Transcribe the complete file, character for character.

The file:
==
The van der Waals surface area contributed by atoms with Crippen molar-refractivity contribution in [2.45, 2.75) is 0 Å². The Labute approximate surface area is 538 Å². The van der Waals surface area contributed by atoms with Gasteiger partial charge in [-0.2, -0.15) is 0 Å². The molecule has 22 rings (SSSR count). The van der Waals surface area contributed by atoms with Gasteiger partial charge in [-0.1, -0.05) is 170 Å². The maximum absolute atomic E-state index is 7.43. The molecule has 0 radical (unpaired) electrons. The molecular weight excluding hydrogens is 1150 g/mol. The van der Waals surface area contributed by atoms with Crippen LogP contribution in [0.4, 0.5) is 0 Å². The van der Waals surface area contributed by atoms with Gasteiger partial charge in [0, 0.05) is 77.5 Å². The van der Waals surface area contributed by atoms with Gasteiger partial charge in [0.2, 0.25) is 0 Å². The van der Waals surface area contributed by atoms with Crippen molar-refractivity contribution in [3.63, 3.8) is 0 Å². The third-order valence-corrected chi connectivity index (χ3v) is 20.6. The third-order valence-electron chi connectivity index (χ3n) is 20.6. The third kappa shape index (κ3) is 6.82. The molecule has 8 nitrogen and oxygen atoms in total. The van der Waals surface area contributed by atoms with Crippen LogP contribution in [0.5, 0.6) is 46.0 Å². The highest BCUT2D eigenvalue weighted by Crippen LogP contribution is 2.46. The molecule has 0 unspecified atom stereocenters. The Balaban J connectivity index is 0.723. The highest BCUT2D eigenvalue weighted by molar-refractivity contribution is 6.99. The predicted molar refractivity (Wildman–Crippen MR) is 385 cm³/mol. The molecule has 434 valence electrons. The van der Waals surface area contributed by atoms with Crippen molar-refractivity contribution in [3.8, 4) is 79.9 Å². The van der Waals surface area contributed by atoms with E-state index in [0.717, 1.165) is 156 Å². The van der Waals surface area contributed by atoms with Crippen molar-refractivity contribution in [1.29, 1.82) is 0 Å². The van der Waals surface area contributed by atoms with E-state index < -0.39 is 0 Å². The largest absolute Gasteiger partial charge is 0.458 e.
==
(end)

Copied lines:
The van der Waals surface area contributed by atoms with Crippen molar-refractivity contribution in [2.45, 2.75) is 0 Å². The Labute approximate surface area is 538 Å². The van der Waals surface area contributed by atoms with Gasteiger partial charge in [-0.2, -0.15) is 0 Å². The molecule has 22 rings (SSSR count). The van der Waals surface area contributed by atoms with Gasteiger partial charge in [-0.1, -0.05) is 170 Å². The maximum absolute atomic E-state index is 7.43. The molecule has 0 radical (unpaired) electrons. The molecular weight excluding hydrogens is 1150 g/mol. The van der Waals surface area contributed by atoms with Crippen LogP contribution in [0.4, 0.5) is 0 Å². The van der Waals surface area contributed by atoms with Gasteiger partial charge in [0, 0.05) is 77.5 Å². The van der Waals surface area contributed by atoms with Gasteiger partial charge in [0.2, 0.25) is 0 Å². The van der Waals surface area contributed by atoms with Crippen molar-refractivity contribution in [3.63, 3.8) is 0 Å². The third-order valence-corrected chi connectivity index (χ3v) is 20.6. The third-order valence-electron chi connectivity index (χ3n) is 20.6. The third kappa shape index (κ3) is 6.82. The molecule has 8 nitrogen and oxygen atoms in total. The van der Waals surface area contributed by atoms with Crippen LogP contribution in [0.5, 0.6) is 46.0 Å². The highest BCUT2D eigenvalue weighted by Crippen LogP contribution is 2.46. The molecule has 0 unspecified atom stereocenters. The Balaban J connectivity index is 0.723. The highest BCUT2D eigenvalue weighted by molar-refractivity contribution is 6.99. The predicted molar refractivity (Wildman–Crippen MR) is 385 cm³/mol. The molecule has 434 valence electrons. The van der Waals surface area contributed by atoms with Crippen molar-refractivity contribution in [3.8, 4) is 79.9 Å². The van der Waals surface area contributed by atoms with E-state index in [0.717, 1.165) is 156 Å². The van der Waals surface area contributed by atoms with Crippen molar-refractivity contribution in [1.29, 1.82) is 0 Å². The van der Waals surface area contributed by atoms with E-state index < -0.39 is 0 Å². The largest absolute Gasteiger partial charge is 0.458 e.